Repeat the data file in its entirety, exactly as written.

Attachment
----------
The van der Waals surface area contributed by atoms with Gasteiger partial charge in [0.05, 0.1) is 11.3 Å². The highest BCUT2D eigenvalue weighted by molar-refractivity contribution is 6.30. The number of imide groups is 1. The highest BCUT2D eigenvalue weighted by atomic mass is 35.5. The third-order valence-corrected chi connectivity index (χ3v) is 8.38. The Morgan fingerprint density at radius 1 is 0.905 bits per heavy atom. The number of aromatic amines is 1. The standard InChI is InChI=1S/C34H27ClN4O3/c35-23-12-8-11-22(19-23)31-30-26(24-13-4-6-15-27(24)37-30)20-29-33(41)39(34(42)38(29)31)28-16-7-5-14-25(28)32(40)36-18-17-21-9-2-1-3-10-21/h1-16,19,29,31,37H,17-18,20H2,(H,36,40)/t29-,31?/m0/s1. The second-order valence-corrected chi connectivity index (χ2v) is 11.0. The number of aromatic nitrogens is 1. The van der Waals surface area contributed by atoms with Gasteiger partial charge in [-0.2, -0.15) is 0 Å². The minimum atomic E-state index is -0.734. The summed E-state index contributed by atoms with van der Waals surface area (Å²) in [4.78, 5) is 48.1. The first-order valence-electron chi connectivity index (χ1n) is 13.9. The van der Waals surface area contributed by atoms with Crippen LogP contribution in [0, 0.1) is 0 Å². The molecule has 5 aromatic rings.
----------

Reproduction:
The van der Waals surface area contributed by atoms with Gasteiger partial charge in [0.05, 0.1) is 11.3 Å². The highest BCUT2D eigenvalue weighted by molar-refractivity contribution is 6.30. The number of imide groups is 1. The highest BCUT2D eigenvalue weighted by atomic mass is 35.5. The third-order valence-corrected chi connectivity index (χ3v) is 8.38. The Morgan fingerprint density at radius 1 is 0.905 bits per heavy atom. The number of aromatic amines is 1. The standard InChI is InChI=1S/C34H27ClN4O3/c35-23-12-8-11-22(19-23)31-30-26(24-13-4-6-15-27(24)37-30)20-29-33(41)39(34(42)38(29)31)28-16-7-5-14-25(28)32(40)36-18-17-21-9-2-1-3-10-21/h1-16,19,29,31,37H,17-18,20H2,(H,36,40)/t29-,31?/m0/s1. The second-order valence-corrected chi connectivity index (χ2v) is 11.0. The number of aromatic nitrogens is 1. The van der Waals surface area contributed by atoms with Gasteiger partial charge in [-0.2, -0.15) is 0 Å². The minimum atomic E-state index is -0.734. The summed E-state index contributed by atoms with van der Waals surface area (Å²) in [4.78, 5) is 48.1. The first-order valence-electron chi connectivity index (χ1n) is 13.9. The van der Waals surface area contributed by atoms with Crippen LogP contribution in [0, 0.1) is 0 Å². The molecule has 5 aromatic rings.